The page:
A few weeks back I wrote a lighthearted column about a bus driver who clubbed a fake seal in front of protesters. I thought the story was hilarious, the bus driver didn’t do anything that bad, and people should lighten up.
Of course, everyone was stunned this week when the once-humourous story turned tragic. The Metro Transit driver, Dann Little, was fired last Friday and committed suicide the next day.
I’ve talked to some of Little’s coworkers in the past week and it seems the fallout from the seal event took its toll. Some website commenters and radio call-in show guests lashed out, calling Little crazy and saying he should be fired.
Some of the seal hunt protesters even called for him to be charged, even though they knew — or should have known — he committed no criminal act.
It must have felt crushing. Little never got a fair shake, and unfortunately now people are taking the same knee-jerk condemnation reaction against Metro Transit.
I don’t agree with the decision to fire Little. I think it was an overreaction. But I’m not going to tell the person or people who made the decision they’ve got blood on their hands. There was no way they could have predicted Little’s suicide and can’t be held responsible.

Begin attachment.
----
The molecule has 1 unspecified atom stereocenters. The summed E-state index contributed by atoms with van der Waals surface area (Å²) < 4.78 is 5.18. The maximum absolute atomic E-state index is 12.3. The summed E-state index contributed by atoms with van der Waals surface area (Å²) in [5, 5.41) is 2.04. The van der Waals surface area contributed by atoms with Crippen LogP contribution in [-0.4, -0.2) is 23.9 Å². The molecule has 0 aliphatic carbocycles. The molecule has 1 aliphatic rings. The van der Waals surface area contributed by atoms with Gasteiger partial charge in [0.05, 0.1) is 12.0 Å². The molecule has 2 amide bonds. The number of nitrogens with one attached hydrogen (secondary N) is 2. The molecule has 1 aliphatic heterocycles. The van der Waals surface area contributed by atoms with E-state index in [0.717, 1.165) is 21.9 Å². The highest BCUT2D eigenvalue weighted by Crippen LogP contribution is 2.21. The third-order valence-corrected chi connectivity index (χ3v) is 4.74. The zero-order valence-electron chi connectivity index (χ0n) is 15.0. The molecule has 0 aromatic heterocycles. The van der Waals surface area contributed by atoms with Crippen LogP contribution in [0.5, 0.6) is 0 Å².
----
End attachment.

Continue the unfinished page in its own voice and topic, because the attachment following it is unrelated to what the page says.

It’s too easy to blame Metro Transit for making a choice many people would have made, and it pulls attention away form real issues that seem to need fixing.
Little’s family has reported he was afraid to tell his bosses he was on anti-depressants. Drivers I’ve talked to also have the view that recent stiffer punishments are coming from city hall to try to stamp out bad PR. These issues demand answers.
None of us know what was going through Little’s head, or what buildup of causes led to his decision. It’s great to see an outpouring of support for him from website commenters and call-in show guests now, but the playing of judge, jury and executioner for Metro Transit isn’t doing him any favours. It’s just more of the same that helped get us where we are now.
By all accounts Little was a hilarious guy and popular driver. His death was tragic and avoidable. It’s easy to point fingers, but it’s better to try to prevent this from happening again.
– Paul McLeod is a staff reporter at Metro Halifax. He is currently in rehab for being a political junkie. It’s going badly.